Recommended by Hunter Harris
Every NYT push alert about the Supreme Court fills me with the grossest existential dread. (Girl — all they DO in that building is act up.) Chris Geidner's newsletter covers and contextualizes the court thoroughly, explaining its practices in a digestible, urgent dispatches.
Ty is one of my favorite film critics, and everything I think the best film criticism is: curious, generous, empathetic, rigorous. We often agree, but even when we don't (Babylon! Lol) I appreciate his work so much. Watch List always has a bevy of streaming recommendations that I appreciate, too.
Max and I used to work together at NYMag; He's way smarter than me and I loved listening to him interview people on the phone. There's enough serious stuff in Read Max — about misinformation, Elon Musk sucking, the 'metaverse,' which I still can't really understand outside of the implications for Zendaya in Spider-Man — and weird, cool, internet-ty stuff. Start with "90s Dad Thrillers: a List," which should really feature a Denzel subsection, but I won't hold it against him.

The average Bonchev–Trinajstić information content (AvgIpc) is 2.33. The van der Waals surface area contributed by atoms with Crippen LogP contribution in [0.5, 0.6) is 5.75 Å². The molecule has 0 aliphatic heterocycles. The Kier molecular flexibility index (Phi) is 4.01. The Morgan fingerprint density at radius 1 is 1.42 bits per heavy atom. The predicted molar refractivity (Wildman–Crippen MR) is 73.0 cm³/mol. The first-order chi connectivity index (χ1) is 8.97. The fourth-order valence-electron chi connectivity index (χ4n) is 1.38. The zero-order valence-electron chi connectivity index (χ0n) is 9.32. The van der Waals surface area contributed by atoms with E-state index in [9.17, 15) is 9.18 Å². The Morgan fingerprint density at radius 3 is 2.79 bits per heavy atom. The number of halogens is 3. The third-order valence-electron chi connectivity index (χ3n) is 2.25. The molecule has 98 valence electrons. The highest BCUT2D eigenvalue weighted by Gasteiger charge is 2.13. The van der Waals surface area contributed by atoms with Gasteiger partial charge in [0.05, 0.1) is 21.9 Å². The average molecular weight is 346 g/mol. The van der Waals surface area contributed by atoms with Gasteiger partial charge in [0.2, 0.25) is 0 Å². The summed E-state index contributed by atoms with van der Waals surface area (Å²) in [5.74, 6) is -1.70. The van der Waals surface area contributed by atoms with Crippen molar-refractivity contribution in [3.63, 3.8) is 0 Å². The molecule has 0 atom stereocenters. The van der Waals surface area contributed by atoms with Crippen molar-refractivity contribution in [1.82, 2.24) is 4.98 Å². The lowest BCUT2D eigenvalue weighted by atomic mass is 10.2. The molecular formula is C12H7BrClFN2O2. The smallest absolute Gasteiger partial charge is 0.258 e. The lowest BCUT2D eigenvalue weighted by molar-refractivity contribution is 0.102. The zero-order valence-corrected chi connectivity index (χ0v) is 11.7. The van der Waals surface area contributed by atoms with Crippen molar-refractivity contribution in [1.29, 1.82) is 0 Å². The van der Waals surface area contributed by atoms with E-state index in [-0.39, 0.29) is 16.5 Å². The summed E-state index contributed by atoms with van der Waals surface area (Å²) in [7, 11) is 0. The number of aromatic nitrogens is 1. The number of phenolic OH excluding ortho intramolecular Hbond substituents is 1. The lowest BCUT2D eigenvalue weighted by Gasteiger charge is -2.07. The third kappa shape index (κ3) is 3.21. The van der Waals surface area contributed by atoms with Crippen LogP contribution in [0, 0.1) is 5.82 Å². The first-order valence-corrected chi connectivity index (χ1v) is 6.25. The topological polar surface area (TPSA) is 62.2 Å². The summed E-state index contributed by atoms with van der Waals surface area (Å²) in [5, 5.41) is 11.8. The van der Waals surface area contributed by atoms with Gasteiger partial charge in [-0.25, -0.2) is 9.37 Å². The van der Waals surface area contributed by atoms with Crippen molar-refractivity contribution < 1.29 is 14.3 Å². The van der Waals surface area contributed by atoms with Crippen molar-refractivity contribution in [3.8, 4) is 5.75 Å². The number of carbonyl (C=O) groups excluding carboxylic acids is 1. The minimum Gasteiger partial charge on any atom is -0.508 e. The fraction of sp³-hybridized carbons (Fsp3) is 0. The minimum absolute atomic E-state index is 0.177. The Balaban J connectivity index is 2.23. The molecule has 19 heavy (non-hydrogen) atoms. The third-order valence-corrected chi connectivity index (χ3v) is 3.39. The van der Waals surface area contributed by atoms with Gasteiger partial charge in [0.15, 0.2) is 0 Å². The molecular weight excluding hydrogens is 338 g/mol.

There is a great elasticity to Stephanie's writing, the way she writes — with such wonder! — about motherhood and womanhood. If you want to read something sumptuous and curious and lovely and free ... Hello bobbie reports on the front lines of one woman's thrilling inner life. For fans of Hola Papi and Ask Polly.
Some of the most incisive and prescient culture/pop culture writing on the internet/anywhere. I couldn't understand why I was so worked up about Promising Young Woman and then I read Ayesha's review and it's oh, of course. Every piece is like that!
An immediate open for me ... no because yall not hearing me ... an Immediate Open! Half the time I read Gossip Time and think: "time for me to just pack my shit up and go." The other half is: "Can the celebrities just act out more so I can get another one?"
There are so many good things I can say about Maybe Baby but maybe the best is that Haley Nahman is the only person who can share a list of links to things she's reading and I'm a curious about or delighted by almost every single one. I love that these newsletters feel like you're talking to your friend and she just asked you "well how do you feel about This..." That's what reading Maybe Baby is like.
Edith on anything is just unmatched — endlessly curious and thoughtful. Her comics about the most every day tasks/problems, like being addicted to your phone or going to pick up a package, are my favorite ... she makes errands feel rueful, charged, thrilling (but like in "a thrill" way, not in a "this is a thriller" way).